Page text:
FDA At Level "Orange" Safety Warning?
The Food and Drug Administration continues to get a lot of attention and scrutiny. In an editorial over the weekend "The New York Times" wrote,"The F.D.A. desperately needs an infusion of money and talent." Then, "USA Today" today is running a front-page articleon somethingI recently blogged aboutand other reporters tackled a few weeks ago regarding the agency approving so few drugs last year.
In the wake of a Congressional hearing last week into the FDA's problems, the agency announced this afternoon that it wants $2.4 billion for the 2009 fiscal year--an increase of 5.7 percent. Part of that money will "cover cost of living increases for FDA employees that perform the agency's scientific and highly specialized public health mission." The agency has a lot of turnover. You can read all the detailed FDA line items here.
In a research note to clients this morning Needham & Co.'s biotech analyst, Dr. Mark Monane, writes about the low number of drugs approved by the FDA in 2007. "We think the dual phenomenon of the tough FDA and challenging (clinical) trial design are already factored into current investor expectations," he says. The "tough" FDA was in evidence once again last Friday with its issuance of a "Public Health Advisory" on Pfizer's stop-smoking pill Chantix.
Miller Tabak healthcare analyst Les Funtleyder says the agency is risking the public getting a case of what he calls "safety warning fatigue" and is suggesting the FDA adopt a color-coded warning system similar to the terrorism threat level. He writes, " In our judgment the FDA needs to be more specific on the actual risk. Perhaps a color code based upon the hazard ratio of relative risk of a given product may be more instructive although color coding's success in terrorism warning has been the subject of some debate."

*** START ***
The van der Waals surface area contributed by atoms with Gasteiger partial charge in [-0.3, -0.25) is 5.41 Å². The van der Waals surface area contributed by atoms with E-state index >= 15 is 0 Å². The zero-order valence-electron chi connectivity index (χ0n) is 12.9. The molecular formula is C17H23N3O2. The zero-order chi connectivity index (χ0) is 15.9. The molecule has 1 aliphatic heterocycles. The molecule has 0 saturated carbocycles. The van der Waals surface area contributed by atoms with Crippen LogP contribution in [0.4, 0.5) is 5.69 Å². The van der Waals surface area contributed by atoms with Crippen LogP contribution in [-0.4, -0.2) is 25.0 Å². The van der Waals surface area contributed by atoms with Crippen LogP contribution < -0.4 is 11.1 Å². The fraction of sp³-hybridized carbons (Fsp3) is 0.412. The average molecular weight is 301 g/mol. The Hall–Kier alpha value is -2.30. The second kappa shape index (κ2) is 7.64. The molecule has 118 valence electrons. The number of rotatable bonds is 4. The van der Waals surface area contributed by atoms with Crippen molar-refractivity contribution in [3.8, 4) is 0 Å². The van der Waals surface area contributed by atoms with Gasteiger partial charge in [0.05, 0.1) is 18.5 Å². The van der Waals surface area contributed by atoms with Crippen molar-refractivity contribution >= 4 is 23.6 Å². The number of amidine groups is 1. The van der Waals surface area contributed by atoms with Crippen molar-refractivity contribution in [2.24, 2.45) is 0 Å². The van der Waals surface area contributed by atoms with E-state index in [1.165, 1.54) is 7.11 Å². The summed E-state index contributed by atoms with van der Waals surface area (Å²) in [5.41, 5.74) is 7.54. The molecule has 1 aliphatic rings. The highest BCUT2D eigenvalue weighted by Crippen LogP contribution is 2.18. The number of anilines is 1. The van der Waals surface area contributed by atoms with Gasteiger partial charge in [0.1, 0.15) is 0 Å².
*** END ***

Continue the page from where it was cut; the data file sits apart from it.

Right now, the agency has a system that may be difficult for the public to interpret. It includes something nebulous called an "Early Communication". The next step up--a "Public Health Advisory"--is easy to understand. And then we've got the dreaded "Black Box" which gets its name from the black-lined square that surrounds a stiff safety warning on a drug label.
By the way, I don't know anyone who reads all that fine print that comes inside or stapled to the bag containing a prescription. So, perhaps Les is onto something. Maybe put the label information on colored paper to coordinate with its safety risk level. On the other hand, can you imagine how subjective the assessment of color-coded level could become? The drug companies, advisory committees, public safety advocates and the FDA would have a colorful debate, to say the least.
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